Significant NOx Benefits Expected Expect 100 tons/day reduction by 2023

20 Reducing Diesel PM Provides Climate Benefits
Climate impacts Increases climate warming Accelerates ice and snow melt Disrupts precipitation patterns Immediate reduction benefits Air Quality Slowing rate of climate change Improve public health Diesel PM contains Black Carbon Diesel fuel/engine regulations 70% decrease from

21 Localized Benefits Confirmed
July 2007 and July 2010 L.A./Long Beach study Measurements at busy intersections Black carbon and NOx levels reduced 50% November 2009 to June 2010 Oakland study Black carbon emissions reduced 54% NOx emissions reduced 41% Black carbon reduction of 40% at Caldecott Tunnel took 9 years An ARB study focused on the port truck clean up in Los Angeles and Long Beach, measuring pollutant levels at busy intersections in July 2007 and July The study found that levels of both black carbon and NOx – primarily from diesel vehicles – were reduced by 50% over the three-year period. A study in West Oakland performed by UC Berkeley researchers measured port truck emissions from November 2009 to June 2010 and found that diesel PM emissions went down 54% percent and NOx emissions went down 41 percent. It is also notable that this port truck clean-up occurred rapidly, in less than a year. Similar reductions for heavy duty trucks at another Bay Area location took 9 years to achieve. While these near term successes are important, California must continue its progress towards reducing emissions from diesel engines so that we can meet our long-term emission reduction goals. [Advance]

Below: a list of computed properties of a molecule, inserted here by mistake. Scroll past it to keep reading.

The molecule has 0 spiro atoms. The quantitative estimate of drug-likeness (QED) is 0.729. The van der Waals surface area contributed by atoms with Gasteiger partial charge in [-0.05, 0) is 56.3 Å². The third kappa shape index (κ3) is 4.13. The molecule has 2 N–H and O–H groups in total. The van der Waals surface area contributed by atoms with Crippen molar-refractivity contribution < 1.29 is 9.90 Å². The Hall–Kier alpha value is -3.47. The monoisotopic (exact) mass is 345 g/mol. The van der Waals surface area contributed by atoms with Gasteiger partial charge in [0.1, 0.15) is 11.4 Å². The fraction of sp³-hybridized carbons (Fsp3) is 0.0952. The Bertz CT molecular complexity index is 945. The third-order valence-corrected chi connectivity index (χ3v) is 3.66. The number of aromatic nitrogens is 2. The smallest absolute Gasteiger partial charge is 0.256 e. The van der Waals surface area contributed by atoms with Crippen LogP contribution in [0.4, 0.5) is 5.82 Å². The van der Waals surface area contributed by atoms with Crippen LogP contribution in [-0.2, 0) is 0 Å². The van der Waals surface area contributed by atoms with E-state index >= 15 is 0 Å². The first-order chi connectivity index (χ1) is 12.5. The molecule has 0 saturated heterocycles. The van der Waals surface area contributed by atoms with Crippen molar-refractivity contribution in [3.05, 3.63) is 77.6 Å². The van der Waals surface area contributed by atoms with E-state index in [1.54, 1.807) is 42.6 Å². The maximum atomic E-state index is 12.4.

22 the Truck Stop

Download ppt "Reducing Emissions from Existing Trucks and Buses"

Similar presentations

Ads by Google